Friday, June 24, 2011

Fully-funded public pensions could cost Ohioans $2,541 more per year

If states and local governments are going to pay pensions under current policies, contributions would have to immediately increase by a factor of 2.5, which represents a tax increase of $1,398 per U.S. household per year.

That's the finding of a new report from Northwestern University by Robert Novy-Marx (University of Rochester and NBER) and Joshua D. Rauh (Kellogg School of Management and NBER).

The report, The Revenue Demands of Public Employee Pension Promises, states:

We calculate the increases in state and local revenues required to achieve full funding of state and local pension systems in the U.S. over the next 30 years. Without policy changes, contributions to these systems would have to immediately increase by a factor of 2.5, reaching 14.2% of the total own-revenue generated by state and local governments (taxes, fees and charges). This represents a tax increase of $1,398 per U.S. household per year, above and beyond revenue generated by expected economic growth. In thirteen states the necessary increases are more than $1,500 per household per year, and in five states they are more than $2,000 per household per year. Shifting all new employees onto defined contribution plans and Social Security still leaves required increases at an average of $1,223 per household. Even with a hard freeze of all benefits at today’s levels, contributions still have to rise by more than $800 per U.S. household to achieve full funding in 30 years. (emphasis added)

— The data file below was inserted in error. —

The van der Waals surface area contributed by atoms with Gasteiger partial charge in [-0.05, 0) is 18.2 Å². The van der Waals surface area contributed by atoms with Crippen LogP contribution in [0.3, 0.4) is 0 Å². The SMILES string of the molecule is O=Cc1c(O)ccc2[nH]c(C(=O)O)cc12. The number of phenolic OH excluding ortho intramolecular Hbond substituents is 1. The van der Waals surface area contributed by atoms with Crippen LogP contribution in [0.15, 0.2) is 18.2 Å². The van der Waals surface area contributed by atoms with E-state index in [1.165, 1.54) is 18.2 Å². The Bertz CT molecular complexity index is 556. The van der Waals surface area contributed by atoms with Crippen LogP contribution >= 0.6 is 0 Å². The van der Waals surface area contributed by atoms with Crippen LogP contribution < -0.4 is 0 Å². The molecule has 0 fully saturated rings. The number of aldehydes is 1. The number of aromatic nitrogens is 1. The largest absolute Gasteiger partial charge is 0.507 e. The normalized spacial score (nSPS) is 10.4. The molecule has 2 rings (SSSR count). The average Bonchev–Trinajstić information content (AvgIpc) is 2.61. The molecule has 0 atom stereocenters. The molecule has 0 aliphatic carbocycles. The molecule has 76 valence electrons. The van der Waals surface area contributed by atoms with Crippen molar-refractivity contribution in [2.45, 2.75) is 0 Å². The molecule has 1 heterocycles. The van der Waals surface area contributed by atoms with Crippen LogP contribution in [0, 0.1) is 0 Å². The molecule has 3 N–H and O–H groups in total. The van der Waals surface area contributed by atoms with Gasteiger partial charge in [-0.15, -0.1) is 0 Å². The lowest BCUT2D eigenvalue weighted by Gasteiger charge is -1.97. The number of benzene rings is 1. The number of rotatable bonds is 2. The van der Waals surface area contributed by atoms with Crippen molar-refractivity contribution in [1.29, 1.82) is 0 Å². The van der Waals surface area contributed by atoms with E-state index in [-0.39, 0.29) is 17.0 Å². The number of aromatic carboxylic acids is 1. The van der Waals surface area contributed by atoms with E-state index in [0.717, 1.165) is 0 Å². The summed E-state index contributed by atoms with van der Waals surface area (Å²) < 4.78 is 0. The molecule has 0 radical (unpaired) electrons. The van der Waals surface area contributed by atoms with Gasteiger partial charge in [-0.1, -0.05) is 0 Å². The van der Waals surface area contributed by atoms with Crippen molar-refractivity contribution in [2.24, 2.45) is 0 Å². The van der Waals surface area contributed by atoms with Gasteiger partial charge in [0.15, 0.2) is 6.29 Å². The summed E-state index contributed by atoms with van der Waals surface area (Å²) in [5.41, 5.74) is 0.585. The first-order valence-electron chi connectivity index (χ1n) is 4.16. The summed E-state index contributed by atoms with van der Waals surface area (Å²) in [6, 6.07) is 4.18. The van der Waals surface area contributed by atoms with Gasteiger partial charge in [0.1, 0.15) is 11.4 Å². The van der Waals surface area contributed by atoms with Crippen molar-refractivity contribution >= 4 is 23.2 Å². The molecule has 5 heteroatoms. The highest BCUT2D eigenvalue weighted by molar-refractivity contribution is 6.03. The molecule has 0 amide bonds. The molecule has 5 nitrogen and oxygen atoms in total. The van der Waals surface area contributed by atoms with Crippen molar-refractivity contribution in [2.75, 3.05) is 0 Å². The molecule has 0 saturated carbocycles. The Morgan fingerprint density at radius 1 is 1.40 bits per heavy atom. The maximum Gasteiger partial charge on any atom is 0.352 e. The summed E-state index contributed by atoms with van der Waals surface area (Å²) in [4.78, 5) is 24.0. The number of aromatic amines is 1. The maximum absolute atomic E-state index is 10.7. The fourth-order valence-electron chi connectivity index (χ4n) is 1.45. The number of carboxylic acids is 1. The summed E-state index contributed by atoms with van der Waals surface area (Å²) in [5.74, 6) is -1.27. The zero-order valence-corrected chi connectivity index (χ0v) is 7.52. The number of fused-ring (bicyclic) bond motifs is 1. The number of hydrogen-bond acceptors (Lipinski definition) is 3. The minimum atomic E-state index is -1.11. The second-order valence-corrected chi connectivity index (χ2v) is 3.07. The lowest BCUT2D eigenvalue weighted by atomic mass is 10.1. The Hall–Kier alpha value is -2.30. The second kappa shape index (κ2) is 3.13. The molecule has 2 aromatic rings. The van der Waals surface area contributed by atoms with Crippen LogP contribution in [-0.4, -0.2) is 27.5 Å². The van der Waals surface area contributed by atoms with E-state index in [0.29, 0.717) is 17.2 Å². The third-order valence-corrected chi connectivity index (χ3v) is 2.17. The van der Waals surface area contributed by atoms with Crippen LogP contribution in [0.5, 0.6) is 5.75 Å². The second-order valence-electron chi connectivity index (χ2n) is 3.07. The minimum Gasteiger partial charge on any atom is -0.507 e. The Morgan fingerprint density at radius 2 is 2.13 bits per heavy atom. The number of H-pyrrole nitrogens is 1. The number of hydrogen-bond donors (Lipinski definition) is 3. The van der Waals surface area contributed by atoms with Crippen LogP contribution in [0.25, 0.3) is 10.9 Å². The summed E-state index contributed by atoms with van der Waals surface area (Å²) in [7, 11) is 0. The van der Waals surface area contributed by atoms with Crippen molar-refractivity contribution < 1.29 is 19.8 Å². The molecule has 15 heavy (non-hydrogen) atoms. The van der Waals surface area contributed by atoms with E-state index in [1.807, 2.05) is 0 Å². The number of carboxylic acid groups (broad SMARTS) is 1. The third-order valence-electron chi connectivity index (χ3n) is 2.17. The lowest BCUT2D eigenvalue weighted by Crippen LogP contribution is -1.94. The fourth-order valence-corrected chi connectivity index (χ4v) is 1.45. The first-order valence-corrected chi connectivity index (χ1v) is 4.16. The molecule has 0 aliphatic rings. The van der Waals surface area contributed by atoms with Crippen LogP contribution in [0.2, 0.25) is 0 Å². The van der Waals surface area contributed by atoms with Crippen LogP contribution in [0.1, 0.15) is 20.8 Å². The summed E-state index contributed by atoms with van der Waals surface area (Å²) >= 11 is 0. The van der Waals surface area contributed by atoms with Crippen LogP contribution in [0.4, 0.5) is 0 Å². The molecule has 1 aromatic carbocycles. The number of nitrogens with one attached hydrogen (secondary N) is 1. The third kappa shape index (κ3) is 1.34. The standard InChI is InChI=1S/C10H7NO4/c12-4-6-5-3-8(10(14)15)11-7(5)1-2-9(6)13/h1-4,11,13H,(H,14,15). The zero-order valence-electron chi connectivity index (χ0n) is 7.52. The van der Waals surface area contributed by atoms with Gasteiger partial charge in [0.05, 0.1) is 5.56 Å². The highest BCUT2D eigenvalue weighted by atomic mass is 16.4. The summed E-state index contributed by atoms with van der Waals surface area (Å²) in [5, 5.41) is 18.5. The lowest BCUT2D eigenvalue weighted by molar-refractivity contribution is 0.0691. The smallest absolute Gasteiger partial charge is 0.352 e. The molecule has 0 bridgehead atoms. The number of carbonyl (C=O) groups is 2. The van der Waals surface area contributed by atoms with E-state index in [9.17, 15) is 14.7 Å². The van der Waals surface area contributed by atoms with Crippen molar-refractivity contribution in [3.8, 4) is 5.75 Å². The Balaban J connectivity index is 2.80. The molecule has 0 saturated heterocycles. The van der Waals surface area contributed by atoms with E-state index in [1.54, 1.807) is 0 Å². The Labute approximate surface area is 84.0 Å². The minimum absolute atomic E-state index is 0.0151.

According to the report, Ohio would require one of the largest increases relative to GSP (gross state product) and "would need the immediate increase to be several hundred dollars larger per household" than other states. Based upon their analysis, Ohio's required tax could be as high as $2,541 per household.

They also say:

At sufficiently high parameterizations there would be no level of taxation sufficient for Ohio or Oregon to amortize their legacy liabilities. The tax burdens and service cuts become so onerous on residents that decide to stay in the state that everyone immediately moves out.

Only New Jersey, New York, Oregon and Wyoming would require a higher tax per household than Ohio to fully fund the pensions, if there are no policy changes.

While some of the writing is technical, I hope you'll take the time to read the entire report and understand the dire situation Ohio is facing with its public pensions.

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